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Saturday, August 3, 2013

After Hours (1985)

Everybody knows who Martin Scorcese is. We best know him for his Mob films and his grittier fare such as Taxi Driver but my favorite era of his was a magical point in the mid 80's I will hereby refer to as his "gonzo period". He made some real top notch (and dark!) comedies during this period of time that for casual fans either take the back burner or have disappeared from consciousness entirely. After Hours is one of these mostly forgotten gems from the cinematic nether regions of 1985.

Trailer anyone?
And yes, the film is just as frenetic as this trailer would lead you to believe.

Plot synopsis (or the best I can do? this shit really IS nuts): Paul Hackett (Griffin Dunne of An American Werewolf In London fame) has a job in a big mid 80's New York conglomobusiness as a word processing guy (you know, back when computers actually were rather difficult to use). He obviously hates his-no pun intended-programmed day. He decides to blow off some steam later that night by reading some Henry Miller at a coffee shop, only to find a beautiful woman named Marcy (Rosanna Arquette) chatting him up. Getting her number and retiring to his apartment, he calls her and begins a dowardly spiraling journey into the night of NYC full of art weirdos, burn cream, suicide, and enough crazies to fill hell's handbag.

Make no mistakes- this movie is really nerve wracking to watch. I don't recommend it to anyone that has anxiety problems because this movie is a tense situation from end to end and you just might wind up bursting into flames midway through it. I fidgeted like you wouldn't believe. I also sat completely stiff for ten plus minutes at a stretch for a good part of it.  Nail biters need not apply here.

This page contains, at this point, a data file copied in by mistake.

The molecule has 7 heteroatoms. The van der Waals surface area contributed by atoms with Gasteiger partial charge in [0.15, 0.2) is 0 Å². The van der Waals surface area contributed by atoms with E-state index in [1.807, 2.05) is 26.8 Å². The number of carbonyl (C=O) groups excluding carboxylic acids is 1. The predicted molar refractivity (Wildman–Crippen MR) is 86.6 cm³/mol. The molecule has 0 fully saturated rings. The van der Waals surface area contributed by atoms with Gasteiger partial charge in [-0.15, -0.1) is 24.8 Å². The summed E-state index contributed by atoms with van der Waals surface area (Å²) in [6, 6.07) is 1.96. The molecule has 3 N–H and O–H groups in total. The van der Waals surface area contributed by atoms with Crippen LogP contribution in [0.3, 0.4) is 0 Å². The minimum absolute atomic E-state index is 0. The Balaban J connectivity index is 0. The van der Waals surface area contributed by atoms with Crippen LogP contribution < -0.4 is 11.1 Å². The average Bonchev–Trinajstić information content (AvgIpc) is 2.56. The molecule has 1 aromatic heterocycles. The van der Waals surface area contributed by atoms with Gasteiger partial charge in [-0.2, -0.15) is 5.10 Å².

There's a serious seat of the pants energy in this film that I find lacking in Scorcese's work in the formula we are presented with in After Hours. The editing is super hectic. Tons of snap zooms and quick shots, coupled with practically every style of cinematic lighting ever dreamed of. I don't think I have seen another film quite like it, certainly no other film in the catalog of Mr. Scorcese looks anything even remotely like it. I hope you are curious by now, because I don't know how much further I am willing to tip the hat as you should really be as surprised as I am as to how this film occurs.

The film was made as many genius things are- out of necessity. What do I mean by this? Scorcese had been trying for a good while to have a version of Nikos Kazantzakis' novel The Last Temptation Of Christ come to fruition (he had optioned it back in the 70's), and after the first attempt at production fell through in 1983 poor Martin was devastated. He needed a project that he could just do quick and dirty, experimenting all the way. Tim Burton was originally slated to direct this, but when he caught wind that Scorcese was interested he stepped aside. One wonders what the film would have been like had Burton taken it. Maybe similar but definitely not like this I think.

The casting of this film is really spot on, I simply cannot stress that enough. Look up the list and you will see what I mean. Not one of them is the least bit unmemorable, and their performances only serve to stoke the melting pot of frustration that is the film itself. I should mention that Teri Garr is a total babe in this movie as a Monkees obsessed mod girl, the lady has taste. So is this the movie for you? I cannot rightfully say, but if you enjoy a film that has enough tension to choke a camel (like I do) then this is definitely something you should poke your nose into.

Also, I highly recommend getting this DVD edition of it as it has some really neat special features, including a description of the unshot but would have been super raw ending sequence. I like the way the films ends just fine (it is over all way less psychedelic and more fitting than the alternate one) but catching a glance at what could have been is always a joy.


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